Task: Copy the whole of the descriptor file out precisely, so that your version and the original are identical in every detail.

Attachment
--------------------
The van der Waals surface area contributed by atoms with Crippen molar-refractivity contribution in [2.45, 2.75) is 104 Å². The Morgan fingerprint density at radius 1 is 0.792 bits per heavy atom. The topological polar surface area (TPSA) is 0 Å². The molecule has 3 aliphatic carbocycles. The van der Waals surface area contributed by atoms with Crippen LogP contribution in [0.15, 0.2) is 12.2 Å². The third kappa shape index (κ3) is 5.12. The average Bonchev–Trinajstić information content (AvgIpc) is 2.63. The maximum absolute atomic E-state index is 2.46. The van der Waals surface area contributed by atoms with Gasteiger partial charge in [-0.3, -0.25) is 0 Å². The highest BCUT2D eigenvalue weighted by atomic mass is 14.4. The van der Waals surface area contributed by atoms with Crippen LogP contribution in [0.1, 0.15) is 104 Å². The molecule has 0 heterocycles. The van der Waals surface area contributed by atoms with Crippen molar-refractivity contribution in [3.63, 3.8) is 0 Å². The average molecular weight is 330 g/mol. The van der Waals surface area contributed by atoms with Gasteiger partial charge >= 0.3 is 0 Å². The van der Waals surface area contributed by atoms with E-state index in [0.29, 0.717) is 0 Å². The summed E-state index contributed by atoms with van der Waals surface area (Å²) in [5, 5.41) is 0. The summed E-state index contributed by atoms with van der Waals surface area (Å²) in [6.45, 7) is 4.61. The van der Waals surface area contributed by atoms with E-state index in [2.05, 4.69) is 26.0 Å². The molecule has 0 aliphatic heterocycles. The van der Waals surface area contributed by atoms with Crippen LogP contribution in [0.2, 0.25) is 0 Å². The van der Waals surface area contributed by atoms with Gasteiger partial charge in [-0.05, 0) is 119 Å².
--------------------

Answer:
The van der Waals surface area contributed by atoms with Crippen molar-refractivity contribution in [2.45, 2.75) is 104 Å². The Morgan fingerprint density at radius 1 is 0.792 bits per heavy atom. The topological polar surface area (TPSA) is 0 Å². The molecule has 3 aliphatic carbocycles. The van der Waals surface area contributed by atoms with Crippen LogP contribution in [0.15, 0.2) is 12.2 Å². The third kappa shape index (κ3) is 5.12. The average Bonchev–Trinajstić information content (AvgIpc) is 2.63. The maximum absolute atomic E-state index is 2.46. The van der Waals surface area contributed by atoms with Gasteiger partial charge in [-0.3, -0.25) is 0 Å². The highest BCUT2D eigenvalue weighted by atomic mass is 14.4. The van der Waals surface area contributed by atoms with Crippen LogP contribution in [0.1, 0.15) is 104 Å². The molecule has 0 heterocycles. The van der Waals surface area contributed by atoms with Crippen molar-refractivity contribution in [3.63, 3.8) is 0 Å². The average molecular weight is 330 g/mol. The van der Waals surface area contributed by atoms with Gasteiger partial charge >= 0.3 is 0 Å². The van der Waals surface area contributed by atoms with E-state index in [0.29, 0.717) is 0 Å². The summed E-state index contributed by atoms with van der Waals surface area (Å²) in [5, 5.41) is 0. The summed E-state index contributed by atoms with van der Waals surface area (Å²) in [6.45, 7) is 4.61. The van der Waals surface area contributed by atoms with E-state index in [2.05, 4.69) is 26.0 Å². The molecule has 0 aliphatic heterocycles. The van der Waals surface area contributed by atoms with Crippen LogP contribution in [0.2, 0.25) is 0 Å². The van der Waals surface area contributed by atoms with Gasteiger partial charge in [-0.05, 0) is 119 Å².